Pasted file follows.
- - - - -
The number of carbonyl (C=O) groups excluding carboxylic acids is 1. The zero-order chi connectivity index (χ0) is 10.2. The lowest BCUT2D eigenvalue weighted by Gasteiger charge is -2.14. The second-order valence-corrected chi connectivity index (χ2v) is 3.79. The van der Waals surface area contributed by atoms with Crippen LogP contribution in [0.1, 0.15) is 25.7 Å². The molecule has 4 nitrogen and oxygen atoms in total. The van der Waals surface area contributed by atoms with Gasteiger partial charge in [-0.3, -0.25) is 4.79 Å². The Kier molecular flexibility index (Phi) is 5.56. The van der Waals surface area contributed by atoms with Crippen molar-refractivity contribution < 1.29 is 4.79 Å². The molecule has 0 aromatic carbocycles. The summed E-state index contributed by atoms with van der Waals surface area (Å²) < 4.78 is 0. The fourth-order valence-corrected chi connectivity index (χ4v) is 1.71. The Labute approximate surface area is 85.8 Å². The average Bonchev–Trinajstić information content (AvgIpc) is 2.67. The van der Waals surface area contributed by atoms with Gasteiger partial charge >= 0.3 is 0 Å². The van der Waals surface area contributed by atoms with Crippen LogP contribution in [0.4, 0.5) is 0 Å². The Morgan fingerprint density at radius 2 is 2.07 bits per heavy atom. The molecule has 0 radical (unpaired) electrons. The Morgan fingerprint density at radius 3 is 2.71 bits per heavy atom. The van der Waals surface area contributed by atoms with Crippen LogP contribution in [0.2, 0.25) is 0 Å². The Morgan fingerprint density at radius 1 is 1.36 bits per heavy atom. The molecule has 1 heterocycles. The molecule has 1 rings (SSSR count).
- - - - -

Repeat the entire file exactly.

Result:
The number of carbonyl (C=O) groups excluding carboxylic acids is 1. The zero-order chi connectivity index (χ0) is 10.2. The lowest BCUT2D eigenvalue weighted by Gasteiger charge is -2.14. The second-order valence-corrected chi connectivity index (χ2v) is 3.79. The van der Waals surface area contributed by atoms with Crippen LogP contribution in [0.1, 0.15) is 25.7 Å². The molecule has 4 nitrogen and oxygen atoms in total. The van der Waals surface area contributed by atoms with Gasteiger partial charge in [-0.3, -0.25) is 4.79 Å². The Kier molecular flexibility index (Phi) is 5.56. The van der Waals surface area contributed by atoms with Crippen molar-refractivity contribution < 1.29 is 4.79 Å². The molecule has 0 aromatic carbocycles. The summed E-state index contributed by atoms with van der Waals surface area (Å²) < 4.78 is 0. The fourth-order valence-corrected chi connectivity index (χ4v) is 1.71. The Labute approximate surface area is 85.8 Å². The average Bonchev–Trinajstić information content (AvgIpc) is 2.67. The van der Waals surface area contributed by atoms with Gasteiger partial charge >= 0.3 is 0 Å². The van der Waals surface area contributed by atoms with Crippen LogP contribution in [0.4, 0.5) is 0 Å². The Morgan fingerprint density at radius 2 is 2.07 bits per heavy atom. The molecule has 0 radical (unpaired) electrons. The Morgan fingerprint density at radius 3 is 2.71 bits per heavy atom. The van der Waals surface area contributed by atoms with Crippen LogP contribution in [0.2, 0.25) is 0 Å². The Morgan fingerprint density at radius 1 is 1.36 bits per heavy atom. The molecule has 1 heterocycles. The molecule has 1 rings (SSSR count).